If you need help selecting the perfect colors for your space, call me or email me. I can help. 

Warm Colors, Cool Colors: What Are They and Why You Need to Know About Them

What are warm and cool colors? And why is it important to understand them when painting your home?

Warm colors are typically reds, oranges and yellows, and tend to advance toward our eyes. Cool colors are typically blues, greens and violets, and tend to recede when we look at them. However, there is such a thing as “cool” warm colors, and “warm” cool colors. It’s important to always work with colors in context. Because, for example, a burgundy red can look warm next to a navy, but cold next to a different shade of red. 

Warm and cool colors matter because we make different psychological associations with different colors. It’s kind of like the weather - warm, sunny days make you feel differently than cool, grey days.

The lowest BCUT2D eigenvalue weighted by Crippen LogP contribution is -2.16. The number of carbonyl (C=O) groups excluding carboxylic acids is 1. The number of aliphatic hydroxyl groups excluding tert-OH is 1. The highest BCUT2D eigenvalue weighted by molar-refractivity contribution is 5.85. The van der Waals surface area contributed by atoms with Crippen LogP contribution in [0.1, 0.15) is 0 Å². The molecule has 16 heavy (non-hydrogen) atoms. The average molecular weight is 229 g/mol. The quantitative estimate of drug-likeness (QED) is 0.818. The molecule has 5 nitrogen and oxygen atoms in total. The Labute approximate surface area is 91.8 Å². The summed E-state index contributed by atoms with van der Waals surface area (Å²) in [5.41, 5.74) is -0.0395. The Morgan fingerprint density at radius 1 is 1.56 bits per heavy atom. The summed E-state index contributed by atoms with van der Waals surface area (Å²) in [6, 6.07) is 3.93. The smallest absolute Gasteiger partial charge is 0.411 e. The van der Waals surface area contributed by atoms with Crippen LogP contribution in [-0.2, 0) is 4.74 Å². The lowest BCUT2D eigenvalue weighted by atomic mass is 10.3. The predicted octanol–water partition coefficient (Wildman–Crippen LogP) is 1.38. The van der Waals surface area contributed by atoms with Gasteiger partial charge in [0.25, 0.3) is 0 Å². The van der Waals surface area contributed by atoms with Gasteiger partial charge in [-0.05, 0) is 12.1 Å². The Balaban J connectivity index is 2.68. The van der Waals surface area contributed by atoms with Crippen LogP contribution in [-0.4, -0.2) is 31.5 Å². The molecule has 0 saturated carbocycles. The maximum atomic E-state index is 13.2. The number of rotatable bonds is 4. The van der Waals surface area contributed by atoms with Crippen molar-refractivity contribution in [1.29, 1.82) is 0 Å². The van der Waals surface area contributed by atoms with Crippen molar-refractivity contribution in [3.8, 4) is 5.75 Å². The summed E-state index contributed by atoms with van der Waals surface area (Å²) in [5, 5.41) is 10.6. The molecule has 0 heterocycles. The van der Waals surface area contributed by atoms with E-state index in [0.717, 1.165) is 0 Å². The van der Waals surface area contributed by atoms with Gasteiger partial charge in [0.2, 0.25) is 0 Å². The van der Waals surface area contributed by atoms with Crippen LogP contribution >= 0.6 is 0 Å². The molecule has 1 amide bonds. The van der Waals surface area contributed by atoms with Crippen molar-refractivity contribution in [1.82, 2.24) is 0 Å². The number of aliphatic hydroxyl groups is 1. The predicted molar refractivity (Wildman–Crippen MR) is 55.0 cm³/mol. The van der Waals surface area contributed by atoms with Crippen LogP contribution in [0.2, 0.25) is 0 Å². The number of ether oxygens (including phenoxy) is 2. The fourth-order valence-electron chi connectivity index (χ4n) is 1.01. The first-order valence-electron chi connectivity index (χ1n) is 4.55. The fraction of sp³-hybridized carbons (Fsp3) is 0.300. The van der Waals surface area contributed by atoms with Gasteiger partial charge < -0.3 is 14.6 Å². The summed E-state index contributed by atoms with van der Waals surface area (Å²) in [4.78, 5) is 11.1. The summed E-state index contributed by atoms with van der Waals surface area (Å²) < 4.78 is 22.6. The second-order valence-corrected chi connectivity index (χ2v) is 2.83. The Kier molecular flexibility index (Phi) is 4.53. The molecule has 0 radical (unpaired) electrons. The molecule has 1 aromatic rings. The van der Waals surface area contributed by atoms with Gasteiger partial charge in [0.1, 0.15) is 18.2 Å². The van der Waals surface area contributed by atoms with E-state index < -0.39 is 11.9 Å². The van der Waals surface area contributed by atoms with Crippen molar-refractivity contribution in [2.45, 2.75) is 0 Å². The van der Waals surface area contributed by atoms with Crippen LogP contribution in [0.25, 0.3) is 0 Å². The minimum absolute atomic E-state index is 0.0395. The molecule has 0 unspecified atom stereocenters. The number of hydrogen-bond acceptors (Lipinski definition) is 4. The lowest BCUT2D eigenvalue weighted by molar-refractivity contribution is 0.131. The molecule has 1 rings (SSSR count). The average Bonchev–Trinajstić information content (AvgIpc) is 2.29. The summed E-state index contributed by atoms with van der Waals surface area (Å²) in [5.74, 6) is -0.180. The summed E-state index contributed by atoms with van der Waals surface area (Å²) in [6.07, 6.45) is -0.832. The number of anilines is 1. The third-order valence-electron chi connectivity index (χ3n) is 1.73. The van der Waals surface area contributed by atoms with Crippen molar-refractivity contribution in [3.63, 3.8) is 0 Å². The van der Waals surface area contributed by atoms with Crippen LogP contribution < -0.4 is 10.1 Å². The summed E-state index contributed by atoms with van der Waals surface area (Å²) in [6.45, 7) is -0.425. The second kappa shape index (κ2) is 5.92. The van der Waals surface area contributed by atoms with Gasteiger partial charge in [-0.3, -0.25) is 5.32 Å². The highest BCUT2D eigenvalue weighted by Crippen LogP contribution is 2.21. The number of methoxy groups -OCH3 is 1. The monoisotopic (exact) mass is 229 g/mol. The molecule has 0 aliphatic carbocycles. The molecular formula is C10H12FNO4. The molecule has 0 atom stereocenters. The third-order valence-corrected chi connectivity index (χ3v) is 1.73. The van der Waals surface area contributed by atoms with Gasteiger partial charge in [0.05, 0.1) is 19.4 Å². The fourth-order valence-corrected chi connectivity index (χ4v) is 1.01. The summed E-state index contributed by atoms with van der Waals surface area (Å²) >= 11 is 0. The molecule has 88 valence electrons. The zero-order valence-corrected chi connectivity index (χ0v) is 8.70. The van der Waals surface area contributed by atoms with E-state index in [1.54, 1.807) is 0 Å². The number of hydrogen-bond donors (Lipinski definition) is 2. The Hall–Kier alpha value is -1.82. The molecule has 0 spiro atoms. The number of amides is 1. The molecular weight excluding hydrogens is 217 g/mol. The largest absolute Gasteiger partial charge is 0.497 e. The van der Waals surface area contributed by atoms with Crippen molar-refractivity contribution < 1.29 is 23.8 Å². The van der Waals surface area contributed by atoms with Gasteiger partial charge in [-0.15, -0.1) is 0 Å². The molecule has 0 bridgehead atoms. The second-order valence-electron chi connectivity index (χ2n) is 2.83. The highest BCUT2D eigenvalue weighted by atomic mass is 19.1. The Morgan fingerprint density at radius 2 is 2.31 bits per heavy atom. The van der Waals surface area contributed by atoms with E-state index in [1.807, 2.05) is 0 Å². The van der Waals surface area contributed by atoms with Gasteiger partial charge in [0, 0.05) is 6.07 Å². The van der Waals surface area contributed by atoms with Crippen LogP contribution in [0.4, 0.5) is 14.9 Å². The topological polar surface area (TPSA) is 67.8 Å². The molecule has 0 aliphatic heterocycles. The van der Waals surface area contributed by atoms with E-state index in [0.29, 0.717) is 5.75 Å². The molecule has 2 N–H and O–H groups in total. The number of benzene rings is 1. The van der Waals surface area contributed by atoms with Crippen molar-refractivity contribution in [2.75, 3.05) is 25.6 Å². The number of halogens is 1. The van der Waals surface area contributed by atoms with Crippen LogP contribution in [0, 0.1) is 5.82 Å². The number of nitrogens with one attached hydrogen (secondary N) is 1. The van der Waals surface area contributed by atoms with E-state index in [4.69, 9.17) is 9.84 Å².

Paint colors in our homes can have the same effect. As humans, we are naturally drawn toward the sun, and colors that create that same warmth are just as enticing. When creating a color palette for the home, keep in mind that colors that have an overall warm feeling are going to, in general*, make us most cozy and comfortable. However, you don’t want the palette to be too warm, because too much warmth can be overstimulating. So don’t go crazy with tangerine orange ceilings and fire-engine red walls, or you’ll be running for the door. And that's not to say cooler wall colors won't work - I spec them all the time! It just means if you do opt for cooler paint hues, you're best introducing some warmth through other design elements to keep the space from getting too dreary.